A few months ago, I had to step away from shelter cat work. I wrote about it on this blog, and I tried to be very open and honest about the symptoms of compassion fatigue I was facing and what I thought might help me to feel better.
This week, a reader reminded me that I never did a followup post, even though I have returned to cat volunteer work. That reader wondered what had changed, and she asked for a followup. I think that's an excellent idea.
Here's what I know.
The work doesn't changeAs much as we advocate for cats and plead on their behalf and try to help everyone understand that cats aren't nuisances that can be ignored or exterminated, some people just don't get it. And when they don't get it, the cats often end up in shelter situations in sad shape.
It broke my heart when I was volunteering last year. It was nearly too much to bear when I stopped volunteering. And it still happens now. The sweet face of the cat in this blog post is testament to that. Cats still need help, and shelters are the organizations that offer that help.
The key involves making sure that you--as a volunteer--find a way to change.
Setting boundaries and seeking successRather than heading into the shelter multiple times per week for shifts and donations and meetings and more, I come in just once every other week. That's a schedule I can handle. It allows me to do meaningful work, while also allowing me to do other things that feed my soul.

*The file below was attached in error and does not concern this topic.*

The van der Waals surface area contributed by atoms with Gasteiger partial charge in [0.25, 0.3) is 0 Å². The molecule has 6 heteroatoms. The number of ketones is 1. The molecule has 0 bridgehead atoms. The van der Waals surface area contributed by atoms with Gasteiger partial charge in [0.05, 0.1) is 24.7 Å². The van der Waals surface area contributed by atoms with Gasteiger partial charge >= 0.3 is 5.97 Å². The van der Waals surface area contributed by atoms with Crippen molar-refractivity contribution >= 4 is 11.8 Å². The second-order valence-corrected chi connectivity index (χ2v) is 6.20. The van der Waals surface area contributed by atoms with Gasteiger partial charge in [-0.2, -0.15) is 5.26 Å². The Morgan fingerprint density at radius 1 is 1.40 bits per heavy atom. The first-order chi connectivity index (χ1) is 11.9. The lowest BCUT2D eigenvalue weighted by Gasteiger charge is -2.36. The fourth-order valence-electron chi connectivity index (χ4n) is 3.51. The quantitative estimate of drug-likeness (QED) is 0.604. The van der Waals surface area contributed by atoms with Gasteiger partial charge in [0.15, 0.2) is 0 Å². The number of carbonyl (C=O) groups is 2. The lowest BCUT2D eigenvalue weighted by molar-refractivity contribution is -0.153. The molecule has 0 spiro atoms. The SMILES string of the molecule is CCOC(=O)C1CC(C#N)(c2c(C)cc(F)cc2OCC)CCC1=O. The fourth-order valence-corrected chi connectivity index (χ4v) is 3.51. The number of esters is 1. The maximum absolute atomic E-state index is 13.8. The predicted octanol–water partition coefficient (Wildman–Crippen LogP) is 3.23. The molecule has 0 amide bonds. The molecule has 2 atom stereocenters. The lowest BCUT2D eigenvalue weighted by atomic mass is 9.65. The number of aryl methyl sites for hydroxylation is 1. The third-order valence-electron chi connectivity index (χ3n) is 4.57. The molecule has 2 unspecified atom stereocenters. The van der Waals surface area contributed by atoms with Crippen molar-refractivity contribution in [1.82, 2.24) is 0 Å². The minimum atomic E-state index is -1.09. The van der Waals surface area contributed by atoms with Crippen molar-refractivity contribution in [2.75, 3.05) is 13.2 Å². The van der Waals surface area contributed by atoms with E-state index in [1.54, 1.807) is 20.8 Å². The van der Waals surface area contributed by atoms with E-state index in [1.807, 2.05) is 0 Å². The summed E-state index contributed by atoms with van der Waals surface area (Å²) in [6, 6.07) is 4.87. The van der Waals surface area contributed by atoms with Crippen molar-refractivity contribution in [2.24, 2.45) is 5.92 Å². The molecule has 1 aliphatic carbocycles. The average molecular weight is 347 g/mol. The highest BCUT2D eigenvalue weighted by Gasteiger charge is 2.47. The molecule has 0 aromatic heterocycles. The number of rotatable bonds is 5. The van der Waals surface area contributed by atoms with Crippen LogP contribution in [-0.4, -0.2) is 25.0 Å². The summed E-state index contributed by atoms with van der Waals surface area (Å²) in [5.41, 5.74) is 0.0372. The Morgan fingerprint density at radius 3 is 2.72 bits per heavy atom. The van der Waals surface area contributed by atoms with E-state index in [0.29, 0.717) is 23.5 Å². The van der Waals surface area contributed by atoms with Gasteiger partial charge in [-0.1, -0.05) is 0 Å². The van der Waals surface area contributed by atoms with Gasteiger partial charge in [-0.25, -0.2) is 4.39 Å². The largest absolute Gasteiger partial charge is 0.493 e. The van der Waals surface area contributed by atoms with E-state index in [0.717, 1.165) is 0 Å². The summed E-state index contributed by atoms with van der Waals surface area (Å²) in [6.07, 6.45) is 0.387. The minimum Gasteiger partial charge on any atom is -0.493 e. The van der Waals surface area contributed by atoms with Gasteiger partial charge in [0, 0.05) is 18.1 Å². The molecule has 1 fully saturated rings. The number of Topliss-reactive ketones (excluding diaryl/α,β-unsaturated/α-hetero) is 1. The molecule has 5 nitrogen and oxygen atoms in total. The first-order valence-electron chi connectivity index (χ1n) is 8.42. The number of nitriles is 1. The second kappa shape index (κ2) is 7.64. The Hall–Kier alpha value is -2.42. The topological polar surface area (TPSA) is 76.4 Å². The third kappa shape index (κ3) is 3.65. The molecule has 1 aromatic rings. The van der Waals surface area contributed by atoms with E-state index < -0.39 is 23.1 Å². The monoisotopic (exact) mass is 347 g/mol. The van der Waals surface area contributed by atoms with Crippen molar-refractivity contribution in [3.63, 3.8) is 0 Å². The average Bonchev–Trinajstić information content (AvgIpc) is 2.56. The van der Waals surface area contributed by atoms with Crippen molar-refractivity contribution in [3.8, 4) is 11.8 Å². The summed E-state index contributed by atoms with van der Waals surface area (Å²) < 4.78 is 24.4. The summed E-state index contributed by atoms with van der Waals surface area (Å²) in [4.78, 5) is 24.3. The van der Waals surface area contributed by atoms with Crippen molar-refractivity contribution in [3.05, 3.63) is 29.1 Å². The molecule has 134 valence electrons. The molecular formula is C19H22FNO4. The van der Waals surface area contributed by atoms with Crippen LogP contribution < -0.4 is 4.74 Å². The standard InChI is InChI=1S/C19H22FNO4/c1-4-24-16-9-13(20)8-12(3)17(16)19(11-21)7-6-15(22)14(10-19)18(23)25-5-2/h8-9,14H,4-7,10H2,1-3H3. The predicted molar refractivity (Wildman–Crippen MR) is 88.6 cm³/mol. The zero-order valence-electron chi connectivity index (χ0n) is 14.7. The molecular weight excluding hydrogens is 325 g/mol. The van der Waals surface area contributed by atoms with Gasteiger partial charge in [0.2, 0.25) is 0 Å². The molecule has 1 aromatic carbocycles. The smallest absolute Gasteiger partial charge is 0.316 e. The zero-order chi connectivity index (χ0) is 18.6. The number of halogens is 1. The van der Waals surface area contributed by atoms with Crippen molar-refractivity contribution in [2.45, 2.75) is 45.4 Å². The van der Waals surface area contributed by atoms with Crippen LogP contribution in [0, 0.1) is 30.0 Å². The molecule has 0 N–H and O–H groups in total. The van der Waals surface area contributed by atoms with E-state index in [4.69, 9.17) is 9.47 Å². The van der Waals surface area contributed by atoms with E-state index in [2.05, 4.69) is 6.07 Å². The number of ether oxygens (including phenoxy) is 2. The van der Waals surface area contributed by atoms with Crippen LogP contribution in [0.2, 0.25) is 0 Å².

Also, reengaging in a meaningful way means allowing myself to spend time with some of the cats that don't necessarily need me. Cats like this one.
This is an amazingly open-hearted cat who absolutely loves and trusts all people. Spending time with her means being showered with head butts and nuzzles and purrs. She makes anyone who visits her feel so very special. And, not surprisingly, she was adopted about an hour after I met her.
In the past, I avoided spending time with cats I thought might get adopted really quickly. I figured these cats didn't need my help or my attention. I thought I should spend time with the truly tough cases.
As it turns out, I may not have needed to help these cats. But I certainly needed them to help me.
Spending time with the cats that will leave the shelter fast helps you feel like a part of the success story. You get to be on a winning team. Plus, cats like this are simply a joy to be around. They put the fun back in volunteering.
I should say that I always spend time with the tough cases. They call out to me. But as I reengage with volunteering, I'm making a point to spend time with the easy wins too. To me, that has so much benefit.
Remaining mindful of the costFinally, I consider volunteer days to be high-risk days. I try not to pack days like this with a ton of other tasks, including meetings or lunch dates or deadlines. I try to give myself enough headspace to think about what happened at the shelter. And I try to give myself enough time on those days to process the happiness and the sadness I've seen.
It's clear I'm being pretty careful with my heart and my health as I return to this work. And that's smart. I don't want to take another break. These cats need me--now and in the future. By taking these steps, I hope I'm here for them.